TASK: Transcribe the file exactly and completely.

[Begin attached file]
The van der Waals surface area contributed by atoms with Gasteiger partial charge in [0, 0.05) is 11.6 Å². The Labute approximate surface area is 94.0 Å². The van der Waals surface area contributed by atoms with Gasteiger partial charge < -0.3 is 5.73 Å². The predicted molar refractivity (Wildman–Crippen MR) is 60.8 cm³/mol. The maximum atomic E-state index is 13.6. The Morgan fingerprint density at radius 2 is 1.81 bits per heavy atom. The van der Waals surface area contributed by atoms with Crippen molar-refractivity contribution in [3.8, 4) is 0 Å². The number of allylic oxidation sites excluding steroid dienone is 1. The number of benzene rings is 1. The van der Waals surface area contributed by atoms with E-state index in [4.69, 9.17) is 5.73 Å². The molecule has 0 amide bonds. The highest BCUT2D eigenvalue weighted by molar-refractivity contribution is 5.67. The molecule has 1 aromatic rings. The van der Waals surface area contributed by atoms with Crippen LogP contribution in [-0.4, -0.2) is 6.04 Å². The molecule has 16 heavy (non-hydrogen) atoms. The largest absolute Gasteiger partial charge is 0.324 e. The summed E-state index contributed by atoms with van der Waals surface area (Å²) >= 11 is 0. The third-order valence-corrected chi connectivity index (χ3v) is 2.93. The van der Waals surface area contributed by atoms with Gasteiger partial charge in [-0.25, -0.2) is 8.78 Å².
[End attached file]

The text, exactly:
The van der Waals surface area contributed by atoms with Gasteiger partial charge in [0, 0.05) is 11.6 Å². The Labute approximate surface area is 94.0 Å². The van der Waals surface area contributed by atoms with Gasteiger partial charge < -0.3 is 5.73 Å². The predicted molar refractivity (Wildman–Crippen MR) is 60.8 cm³/mol. The maximum atomic E-state index is 13.6. The Morgan fingerprint density at radius 2 is 1.81 bits per heavy atom. The van der Waals surface area contributed by atoms with Crippen molar-refractivity contribution in [3.8, 4) is 0 Å². The number of allylic oxidation sites excluding steroid dienone is 1. The number of benzene rings is 1. The van der Waals surface area contributed by atoms with E-state index in [4.69, 9.17) is 5.73 Å². The molecule has 0 amide bonds. The highest BCUT2D eigenvalue weighted by molar-refractivity contribution is 5.67. The molecule has 1 aromatic rings. The van der Waals surface area contributed by atoms with Crippen LogP contribution in [-0.4, -0.2) is 6.04 Å². The molecule has 16 heavy (non-hydrogen) atoms. The largest absolute Gasteiger partial charge is 0.324 e. The summed E-state index contributed by atoms with van der Waals surface area (Å²) >= 11 is 0. The third-order valence-corrected chi connectivity index (χ3v) is 2.93. The van der Waals surface area contributed by atoms with Gasteiger partial charge in [-0.25, -0.2) is 8.78 Å².